- Room – A room is like a scene of conent. It has a title and a description which appear when navigating between rooms.
- Portal – A portal is like an exit pathway which takes a player from one room to another.
- Presence – This component indicates that the location of an entity is best described by its presence in a room(s). Some entities will appear in only one room like the player or mailbox. Other entities like a window or door exist on a room border and will appear in two rooms. Some generic entities like the ground can appear in almost every room.
- Notable – Marks an item which should be described upon entering a room.
- Noun – A sort of handle by which a user entered command could target a game item.
- Adjective – An extra handle to further specify a game item with a word. For example there might be a rusty dagger and a jeweled dagger and the extra label can help identify the intent of the player.
- Openable – An openable could be anything that has a concept of opening, such as opening a window, door, or mailbox. Opening and Closing an openable can have triggers such as enabling or disabling another component or changing another component’s values.
- Takeable – Indicates that an item can be taken and put into inventory, and or moved into another entity’s possession such as dropping it in a room or putting it into a container.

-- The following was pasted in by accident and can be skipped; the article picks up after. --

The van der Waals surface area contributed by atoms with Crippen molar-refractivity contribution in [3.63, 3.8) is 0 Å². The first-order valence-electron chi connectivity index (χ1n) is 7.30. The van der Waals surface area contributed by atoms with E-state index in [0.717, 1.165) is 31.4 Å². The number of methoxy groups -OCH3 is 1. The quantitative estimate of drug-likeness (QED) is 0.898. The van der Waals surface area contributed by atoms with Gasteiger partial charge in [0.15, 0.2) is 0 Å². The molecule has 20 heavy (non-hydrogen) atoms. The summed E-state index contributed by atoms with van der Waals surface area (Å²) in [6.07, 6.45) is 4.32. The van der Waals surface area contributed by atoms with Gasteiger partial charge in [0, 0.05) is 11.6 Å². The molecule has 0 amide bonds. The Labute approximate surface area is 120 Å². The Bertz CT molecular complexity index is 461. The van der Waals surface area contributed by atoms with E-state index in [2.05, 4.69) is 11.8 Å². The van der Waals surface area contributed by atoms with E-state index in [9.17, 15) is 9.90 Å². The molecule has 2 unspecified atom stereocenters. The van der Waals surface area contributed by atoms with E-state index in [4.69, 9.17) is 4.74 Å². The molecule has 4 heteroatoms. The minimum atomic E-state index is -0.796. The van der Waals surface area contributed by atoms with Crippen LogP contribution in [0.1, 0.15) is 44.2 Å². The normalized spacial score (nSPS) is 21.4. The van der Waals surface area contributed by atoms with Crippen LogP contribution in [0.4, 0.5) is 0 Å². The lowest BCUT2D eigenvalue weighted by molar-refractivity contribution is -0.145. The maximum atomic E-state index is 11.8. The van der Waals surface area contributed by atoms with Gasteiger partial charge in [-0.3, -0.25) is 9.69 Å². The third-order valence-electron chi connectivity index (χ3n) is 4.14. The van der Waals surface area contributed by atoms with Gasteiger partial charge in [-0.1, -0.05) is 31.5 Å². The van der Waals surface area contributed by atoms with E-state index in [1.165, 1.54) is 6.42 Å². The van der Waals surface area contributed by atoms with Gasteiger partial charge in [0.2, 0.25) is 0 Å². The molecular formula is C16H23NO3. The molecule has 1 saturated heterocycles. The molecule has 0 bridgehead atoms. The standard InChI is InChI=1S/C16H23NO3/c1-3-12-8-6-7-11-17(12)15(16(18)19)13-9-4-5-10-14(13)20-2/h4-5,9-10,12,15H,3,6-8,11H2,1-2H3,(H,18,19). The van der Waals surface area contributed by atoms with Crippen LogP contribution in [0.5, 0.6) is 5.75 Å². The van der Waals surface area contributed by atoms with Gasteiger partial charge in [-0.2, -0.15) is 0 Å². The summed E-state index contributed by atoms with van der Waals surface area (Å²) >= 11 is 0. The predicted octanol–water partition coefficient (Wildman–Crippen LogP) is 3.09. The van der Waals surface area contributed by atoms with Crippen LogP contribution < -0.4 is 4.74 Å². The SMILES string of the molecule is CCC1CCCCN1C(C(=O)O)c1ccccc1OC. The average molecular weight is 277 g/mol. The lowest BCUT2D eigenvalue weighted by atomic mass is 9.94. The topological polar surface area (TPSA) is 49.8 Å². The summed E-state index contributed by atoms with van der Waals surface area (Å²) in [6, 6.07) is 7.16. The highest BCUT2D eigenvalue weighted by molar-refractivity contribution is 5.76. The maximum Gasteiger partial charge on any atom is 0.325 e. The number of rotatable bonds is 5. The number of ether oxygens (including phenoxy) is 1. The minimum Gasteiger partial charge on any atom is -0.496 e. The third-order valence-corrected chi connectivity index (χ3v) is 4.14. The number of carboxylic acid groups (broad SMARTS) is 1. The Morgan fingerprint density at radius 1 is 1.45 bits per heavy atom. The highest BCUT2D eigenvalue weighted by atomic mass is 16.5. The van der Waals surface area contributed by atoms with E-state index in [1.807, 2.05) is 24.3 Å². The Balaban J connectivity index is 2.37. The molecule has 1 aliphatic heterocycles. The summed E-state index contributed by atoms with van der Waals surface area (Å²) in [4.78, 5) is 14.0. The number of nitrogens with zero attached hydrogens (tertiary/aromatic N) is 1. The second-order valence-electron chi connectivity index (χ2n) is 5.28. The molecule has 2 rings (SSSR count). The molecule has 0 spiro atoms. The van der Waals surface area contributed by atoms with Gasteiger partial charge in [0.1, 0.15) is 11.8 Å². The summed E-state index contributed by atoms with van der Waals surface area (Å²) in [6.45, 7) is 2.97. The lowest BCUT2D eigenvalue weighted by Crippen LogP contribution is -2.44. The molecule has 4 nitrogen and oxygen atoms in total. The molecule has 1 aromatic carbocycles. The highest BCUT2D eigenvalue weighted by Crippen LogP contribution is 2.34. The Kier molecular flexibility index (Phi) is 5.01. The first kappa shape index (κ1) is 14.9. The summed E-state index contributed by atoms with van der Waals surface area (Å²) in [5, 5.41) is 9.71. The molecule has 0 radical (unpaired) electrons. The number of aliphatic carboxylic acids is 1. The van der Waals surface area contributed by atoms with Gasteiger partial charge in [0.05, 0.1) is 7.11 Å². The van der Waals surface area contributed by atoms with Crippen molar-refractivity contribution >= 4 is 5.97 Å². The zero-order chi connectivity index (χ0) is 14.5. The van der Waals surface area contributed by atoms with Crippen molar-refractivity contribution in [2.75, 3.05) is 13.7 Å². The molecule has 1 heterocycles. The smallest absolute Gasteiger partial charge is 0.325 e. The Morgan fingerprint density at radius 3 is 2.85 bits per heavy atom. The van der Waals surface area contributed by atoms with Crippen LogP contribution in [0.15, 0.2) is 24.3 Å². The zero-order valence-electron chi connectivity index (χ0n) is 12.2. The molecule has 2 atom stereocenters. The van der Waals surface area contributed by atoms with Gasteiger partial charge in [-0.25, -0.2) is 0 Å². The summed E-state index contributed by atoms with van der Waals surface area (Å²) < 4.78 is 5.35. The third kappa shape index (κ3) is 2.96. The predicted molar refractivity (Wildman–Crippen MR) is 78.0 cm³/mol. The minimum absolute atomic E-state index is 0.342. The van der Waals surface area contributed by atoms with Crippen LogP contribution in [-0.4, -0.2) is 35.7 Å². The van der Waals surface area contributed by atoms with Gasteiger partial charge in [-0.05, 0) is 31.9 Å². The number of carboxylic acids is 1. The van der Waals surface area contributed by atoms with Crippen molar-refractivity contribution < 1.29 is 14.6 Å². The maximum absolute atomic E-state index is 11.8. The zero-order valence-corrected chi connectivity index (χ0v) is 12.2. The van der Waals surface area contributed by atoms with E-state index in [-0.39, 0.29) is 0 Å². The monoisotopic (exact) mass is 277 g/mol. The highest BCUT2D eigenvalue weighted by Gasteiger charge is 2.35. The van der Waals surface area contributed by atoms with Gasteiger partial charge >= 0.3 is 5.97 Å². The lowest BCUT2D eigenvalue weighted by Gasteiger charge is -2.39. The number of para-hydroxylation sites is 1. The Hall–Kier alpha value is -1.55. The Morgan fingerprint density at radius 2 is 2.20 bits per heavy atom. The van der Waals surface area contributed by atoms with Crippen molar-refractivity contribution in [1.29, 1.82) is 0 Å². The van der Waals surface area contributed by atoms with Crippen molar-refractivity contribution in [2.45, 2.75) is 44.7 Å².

- Container – An entity which can conceptually hold another entity. For example, a mailbox holds a letter, or a plate of food is held by a table. Containers take into account their own capacity as well as the size of the items they contain.
- Containable – This component indicates that the location of an entity is best described in relation to another entity. For example, the leaflet is held inside the mailbox, or a dagger might be held by the player (in his inventory). The containing entity can be a room, but will usually be an entity with a container component.
- Readable – A readable could be anyhing with content to read such as a book or leaflet.
- Eatable – Something which can be eaten.
- Drinkable – Something which one can drink.
- ValueChanger – A value changer holds the data necessary to change one field of a component data struct. These will be used as components on Trigger entities that are targeted by some action.
The implementation for each component is a new table in a database. Each table will have a column for each relevant bit of data that the component might need to know about. For example, a container component includes a “capacity” column so that I know how much that entry is allowed to hold. I also create a model (programming term here like a ‘struct’ or ‘class’) for each component which conveniently wraps the database values for reading and writing when necessary. All game data should be held in a component, but none of the functionality – that comes next.
A system provides the functionality for your components. Any method you might have wanted to put on a model object would belong here. As a general rule you might expect to see one system per component, although some systems may manage a few components and how they work together. You might also see systems which don’t directly have a component. For example, I created a “GameSystem” which could handle saving, loading and restarting the game.
Each system is implemented in its own class, largely using class methods. Instances of the class are not necessary. In fact the class wasn’t strictly necessary either since Swift allows for global methods. I kept the class for organization sake.